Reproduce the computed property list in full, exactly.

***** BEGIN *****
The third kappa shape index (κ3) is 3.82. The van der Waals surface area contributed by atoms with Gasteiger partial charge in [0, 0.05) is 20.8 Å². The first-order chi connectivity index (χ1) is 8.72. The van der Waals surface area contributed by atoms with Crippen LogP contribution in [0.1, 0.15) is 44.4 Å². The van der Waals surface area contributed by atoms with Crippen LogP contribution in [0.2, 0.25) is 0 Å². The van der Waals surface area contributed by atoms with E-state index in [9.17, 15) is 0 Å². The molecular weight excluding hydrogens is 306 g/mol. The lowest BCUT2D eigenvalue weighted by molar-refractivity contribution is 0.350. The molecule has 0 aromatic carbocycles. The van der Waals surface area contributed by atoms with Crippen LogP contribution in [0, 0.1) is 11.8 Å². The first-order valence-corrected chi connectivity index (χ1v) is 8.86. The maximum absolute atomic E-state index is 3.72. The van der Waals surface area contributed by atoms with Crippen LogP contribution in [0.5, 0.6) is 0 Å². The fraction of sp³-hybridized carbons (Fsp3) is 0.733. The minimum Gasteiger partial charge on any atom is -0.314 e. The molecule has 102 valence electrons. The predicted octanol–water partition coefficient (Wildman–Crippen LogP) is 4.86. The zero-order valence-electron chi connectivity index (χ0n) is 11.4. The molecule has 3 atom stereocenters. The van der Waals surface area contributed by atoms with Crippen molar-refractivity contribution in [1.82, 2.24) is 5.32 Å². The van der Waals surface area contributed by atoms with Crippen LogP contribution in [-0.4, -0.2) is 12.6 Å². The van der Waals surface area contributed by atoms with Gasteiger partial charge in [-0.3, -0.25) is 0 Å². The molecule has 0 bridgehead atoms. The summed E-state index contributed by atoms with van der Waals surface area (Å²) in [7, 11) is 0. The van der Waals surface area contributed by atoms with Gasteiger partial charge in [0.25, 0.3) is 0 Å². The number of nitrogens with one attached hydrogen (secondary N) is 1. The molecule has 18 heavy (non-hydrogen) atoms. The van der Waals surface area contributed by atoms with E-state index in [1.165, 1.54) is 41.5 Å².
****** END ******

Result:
The third kappa shape index (κ3) is 3.82. The van der Waals surface area contributed by atoms with Gasteiger partial charge in [0, 0.05) is 20.8 Å². The first-order chi connectivity index (χ1) is 8.72. The van der Waals surface area contributed by atoms with Crippen LogP contribution in [0.1, 0.15) is 44.4 Å². The van der Waals surface area contributed by atoms with Crippen LogP contribution in [0.2, 0.25) is 0 Å². The van der Waals surface area contributed by atoms with E-state index in [9.17, 15) is 0 Å². The molecular weight excluding hydrogens is 306 g/mol. The lowest BCUT2D eigenvalue weighted by molar-refractivity contribution is 0.350. The molecule has 0 aromatic carbocycles. The van der Waals surface area contributed by atoms with Crippen LogP contribution in [0, 0.1) is 11.8 Å². The first-order valence-corrected chi connectivity index (χ1v) is 8.86. The maximum absolute atomic E-state index is 3.72. The van der Waals surface area contributed by atoms with Crippen LogP contribution in [0.5, 0.6) is 0 Å². The fraction of sp³-hybridized carbons (Fsp3) is 0.733. The minimum Gasteiger partial charge on any atom is -0.314 e. The molecule has 102 valence electrons. The predicted octanol–water partition coefficient (Wildman–Crippen LogP) is 4.86. The zero-order valence-electron chi connectivity index (χ0n) is 11.4. The molecule has 3 atom stereocenters. The van der Waals surface area contributed by atoms with Crippen molar-refractivity contribution in [1.82, 2.24) is 5.32 Å². The van der Waals surface area contributed by atoms with Crippen LogP contribution in [-0.4, -0.2) is 12.6 Å². The van der Waals surface area contributed by atoms with Gasteiger partial charge in [-0.3, -0.25) is 0 Å². The molecule has 0 bridgehead atoms. The summed E-state index contributed by atoms with van der Waals surface area (Å²) in [7, 11) is 0. The van der Waals surface area contributed by atoms with Gasteiger partial charge in [0.25, 0.3) is 0 Å². The number of nitrogens with one attached hydrogen (secondary N) is 1. The molecule has 18 heavy (non-hydrogen) atoms. The van der Waals surface area contributed by atoms with E-state index in [1.165, 1.54) is 41.5 Å².